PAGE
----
For instance, Willy cannot quit himself to the fact that Biff no longer respects him because of Willy's affair. Rather than admit that their bond is clashing, Willy still retreats to a former time when Biff respected and looked up to him. As the plot raises even more, Willy separates himself more and more from the present as his problems become too many to deal
Alfieri is articulate a... ... middle of paper ... ...e is an element of contradiction to Alfieri’s final words because he believes that it is wise to compromise and yet he loves Eddie who refused to. This shows that it is not possible to have a fixed view on Eddie throughout the whole play. Miller uses Alfieri to constantly shift the audience’s view of Eddie by deploying Alfieri every time Eddie shows a negative trait. I think Alfieri finally does inspire sympathy for Eddie although some people may not sympathise with him but completely dislike him because of his negative behaviour. This is Miller’s intention throughout the play because of his use of Alfieri.
“Jack” struggles to take control as he sees that Tyler’s acts of vandalism are wrong. However, he cannot stop himself until the very end. However, even before the character of Tyler Durden is introduced it is clear that “Jack” has personal problems; insomnia, discontent for his job, and a dependency on support groups. “Jack” is also faced with a moral dilemma as well as constantly being put into danger, another characteristic of the ambivalent protagonist. “Jack” has the personality of an obedient, yet not very outgoing man.
Even though he had some thought that the meeting would provoke harmful tensions between Tom, Daisy, and Gatsby, he went along with it anyways, further demonstrating his own innate lack of reservation. Ultimately, Nick is an unreliable narrator who overlooks Gatsby’s lies because of his biased judgment of him. Nick portrays Gatsby as a generous and charismatic figure while in reality, he is a duplicative and obsessed man entangled in illegal business who is determined on an unattainable goal. It is highly ironic that Nick judges others for their lack of morality and honesty; his own character is plagued by lies as he abets Gatsby in many of his schemes.
Holden is not a very sociable person partly because he finds himself better than many others. He dislikes his roommate because of his generic leather luggage. His next door roommate Ackley does not seem to want a friendship with him either. Holden finds Ackely?s zit crusted face ridiculous and doesn?t want him in his room at first. This shows the reader that Holden is a lonely person because he chooses to be lonely and does not want anything to do with people who do not fit into his perception of normal.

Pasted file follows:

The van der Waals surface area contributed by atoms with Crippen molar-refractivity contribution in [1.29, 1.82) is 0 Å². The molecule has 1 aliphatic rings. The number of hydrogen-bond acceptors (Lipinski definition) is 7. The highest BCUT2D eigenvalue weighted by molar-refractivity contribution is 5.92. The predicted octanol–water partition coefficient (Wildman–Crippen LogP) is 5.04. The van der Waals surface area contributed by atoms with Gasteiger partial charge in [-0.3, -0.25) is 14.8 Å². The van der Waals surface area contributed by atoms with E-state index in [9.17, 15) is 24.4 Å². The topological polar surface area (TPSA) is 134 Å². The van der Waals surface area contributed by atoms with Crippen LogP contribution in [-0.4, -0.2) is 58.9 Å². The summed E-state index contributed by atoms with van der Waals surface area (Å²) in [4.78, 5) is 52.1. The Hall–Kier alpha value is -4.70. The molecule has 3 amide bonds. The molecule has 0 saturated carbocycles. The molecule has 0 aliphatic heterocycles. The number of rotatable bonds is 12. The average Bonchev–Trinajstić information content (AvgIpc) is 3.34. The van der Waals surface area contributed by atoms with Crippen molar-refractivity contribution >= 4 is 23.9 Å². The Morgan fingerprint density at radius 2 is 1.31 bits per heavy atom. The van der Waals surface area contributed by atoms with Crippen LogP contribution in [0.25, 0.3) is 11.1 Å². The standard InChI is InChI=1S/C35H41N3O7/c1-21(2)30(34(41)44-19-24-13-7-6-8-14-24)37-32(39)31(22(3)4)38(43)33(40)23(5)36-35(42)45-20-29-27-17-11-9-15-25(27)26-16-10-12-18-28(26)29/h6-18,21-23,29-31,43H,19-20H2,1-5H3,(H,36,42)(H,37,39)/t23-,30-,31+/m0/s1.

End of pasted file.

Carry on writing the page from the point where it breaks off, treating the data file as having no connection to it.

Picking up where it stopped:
This is a glaring look into what is going on in Neddy’s life that he does not share with readers, nor does he even understand. Going back to the old mistress and getting turned away was the opposite of what Neddy expected. This relationship amongst others are affected because of Neddy’s refusal to acknowledge the glaring issues in his life. Willy Loman is also destructive in his relationships in his life as well as with himself. Willy finds a way to alienate himself from those that don’t fit his mold of a successful person often through hs abrasive behavior.
Moreover, Mr. Antolini’s care and concern for Holden greatly aids him, but he frightens him when intoxicated with “perverty” acts, so Holden can no longer trust him as he indicates that he cannot stand that kind of behavior. Luce and Mr. Antolini juxtapose each other and share characteristics both illustrating that Holden’s need for perfection in a father figure ultimately prevents him from finding one.
He keeps a cynical, sarcastic outlook on life so as to escape his true feelings. This is not uncommon for people who have trouble accepting their problems. Many of the times that Holden criticizes people it is something he does himself. (Pg 13) “… one of the reasons I left Elkton was that I was surrounded by phonies…” Holden himself is many times what he refers to as a “phony”. He knows that he lies and pretends to like people that he would rather not be with.
However, this test also provides a look at Hamlet’s more vulnerable and deep emotional side. Hamlet spends hours upon hours pondering life. He obsesses about events he feels have adversely affected him. However, he also believes these events are quite simply consequences of existence and that life itself may not be worth living. He is convinced that he is one of the few sincere people in the world; therefore he has no tolerance for people he perceives as abusive.